Tuesday, September 21, 2021

Automobiles restrain U.S. consumer spending, monthly inflation slowing

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By Lucia Mutikani

WASHINGTON (Reuters) – U.S. consumer spending slowed in July as a decline in motor vehicle purchases due to shortages offset a rise in outlays on services, supporting views that economic growth will moderate in the third quarter amid a resurgence in COVID-19 infections.

But the foundation for the recovery remains solid, with the report from the Commerce Department on Friday showing wages rising and Americans further boosting savings. Inflation appears to have peaked, which could preserve households’ purchasing power. Businesses are also restocking and exporting more goods, suggesting a slowdown in growth this quarter could be temporary.

“There are clear downside risks to spending if more events and trips are canceled and more products are delayed getting to shelves,” said Sal Guatieri, a senior economist at BMO Capital Markets in Toronto. “But it’s a bit early to throw in the towel on the economic outlook given supportive wage and saving trends and a likely boost from business investment, inventories, and trade in the third quarter.”

Consumer spending, which accounts for more than two-thirds of U.S. economic activity, increased 0.3% last month after advancing 1.1% in June. Last month’s rise was in line with economists’ expectations.

Demand is rotating back to services like travel and leisure, but spending has been insufficient to compensate for the drop in goods purchases, which are also being impacted by shortages.

Goods spending fell 1.1% last month, led by motor vehicles. A global shortage of semiconductors is hampering auto production. There were also decreases in spending on recreational goods as well as clothing and footwear. Still, goods spending is 20% above its pre-pandemic level.

Spending on services rose 1.0%, a broad increase led by food services and accommodations. Outlays on services last month were 1% above their February 2020 level. Healthcare, transportation and recreation are yet to recoup their pandemic losses.

Credit card data suggests spending on services like airfares and cruises as well as hotels and motels slowed in August amid soaring COVID-19 cases driven by the Delta variant.

Fears about the virus knocked consumer sentiment to a more than 9-1/2-year low in August.

Inflation continued to rise last month, fanned by the unrelenting supply constraints and the economy’s move toward normalcy after the upheaval caused by the pandemic. But the pace of increase is slowing.

The personal consumption expenditures (PCE) price index, excluding the volatile food and energy components, climbed 0.3% in July. That was the smallest gain in five months and followed a 0.5% advance in June. In the 12 months through July, the so-called core PCE price index rose 3.6% after a similar increase in June. The core PCE price index is the Federal Reserve’s preferred inflation measure for its flexible 2% target.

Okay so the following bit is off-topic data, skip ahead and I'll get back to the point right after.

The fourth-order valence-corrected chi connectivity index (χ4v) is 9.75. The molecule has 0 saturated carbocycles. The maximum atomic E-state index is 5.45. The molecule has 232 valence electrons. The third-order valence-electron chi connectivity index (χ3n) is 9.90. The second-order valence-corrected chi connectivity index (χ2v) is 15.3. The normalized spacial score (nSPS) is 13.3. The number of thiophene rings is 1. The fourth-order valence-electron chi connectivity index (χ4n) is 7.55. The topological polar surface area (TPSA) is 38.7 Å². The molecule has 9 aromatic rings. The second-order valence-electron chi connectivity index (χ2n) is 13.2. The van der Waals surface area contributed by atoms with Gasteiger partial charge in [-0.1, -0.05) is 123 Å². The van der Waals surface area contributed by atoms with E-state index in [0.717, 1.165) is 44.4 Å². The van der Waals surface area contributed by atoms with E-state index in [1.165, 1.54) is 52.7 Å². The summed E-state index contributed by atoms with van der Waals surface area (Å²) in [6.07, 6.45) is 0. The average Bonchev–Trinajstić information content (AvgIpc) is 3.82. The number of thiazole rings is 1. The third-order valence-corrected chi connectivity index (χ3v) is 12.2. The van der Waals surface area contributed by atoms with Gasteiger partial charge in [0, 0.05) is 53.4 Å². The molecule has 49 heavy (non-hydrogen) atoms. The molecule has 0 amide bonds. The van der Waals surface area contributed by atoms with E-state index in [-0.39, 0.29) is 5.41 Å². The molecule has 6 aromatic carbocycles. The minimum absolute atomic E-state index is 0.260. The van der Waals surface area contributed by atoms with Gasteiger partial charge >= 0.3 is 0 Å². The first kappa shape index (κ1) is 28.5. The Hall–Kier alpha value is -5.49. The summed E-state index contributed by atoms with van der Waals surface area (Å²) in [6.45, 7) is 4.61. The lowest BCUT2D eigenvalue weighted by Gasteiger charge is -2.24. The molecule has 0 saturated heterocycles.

Fed Chair Jerome Powell in a speech to the Jackson Hole economic conference on Friday defended his long-held view that high inflation would be transitory. Powell said the economy continued to make progress towards the U.S. central bank’s benchmarks for reducing its massive support, but stopped short of signaling the timing for any policy shift.

Powell’s comments buoyed U.S. stocks, with the S&P 500 and the Nasdaq scaling record highs.

The dollar fell against a basket of currencies. U.S. Treasury prices rose.

INCOME, SAVINGS RISE

High inflation chipped away at consumer spending last month. Consumer spending adjusted for inflation dipped 0.1%. The so-called real consumer spending rose 0.5% in June. Real consumer spending is slightly above the second-quarter average.

“Spending growth in the current quarter is still guaranteed to be far below the 11.6% annualized rate of the first half of the year, but at least it is starting in positive territory,” said Lou Crandall, chief economist at Wrightson ICAP in Jersey City.

The Atlanta Fed cut its third-quarter GDP growth estimate to a 5.1% rate from a 5.7% pace. The resurgence in COVID-19 cases, which is global, could cause more supply disruptions.

The economy grew at a 6.6% pace in the second quarter, which raised the level of gross domestic product above its peak in the fourth quarter of 2019.

But the drag from slowing consumer spending this quarter is likely to be limited by a narrowing trade deficit and the replenishing of depleted inventories by businesses.

In another report on Friday, the Commerce Department said the goods trade deficit decreased 6.2% to $86.4 billion last month as imports fell and exports rose.

Retail inventories gained 0.4%, while stocks of goods at wholesalers increased 0.6%.

Overall, the economy remains supported by record corporate profits. Households accumulated at least $2.5 trillion in excess savings during the pandemic. Growth is expected to pick up in the fourth quarter, in part driven by inventory accumulation.

The saving rate increased to 9.6% last month from 8.8% in June as some of the money disbursed by the government under the Child Tax Credit program to qualifying households was socked away. Personal income shot up 1.1% after gaining 0.2% in June.

Wages also rose as companies compete for scarce workers, increasing 1.0% in July. Income at the disposal of households after accounting for inflation rebounded 0.7% after three straight monthly declines.

Household wealth is also being boosted by high stock market prices and accelerating home prices.

“The overall position of the household sector is strong and consumers have plenty of buying power,” said Conrad DeQuadros, senior economic advisor at Brean Capital in New York.

(Reporting by Lucia Mutikani; Editing by Chizu Nomiyama and Andrea Ricci)

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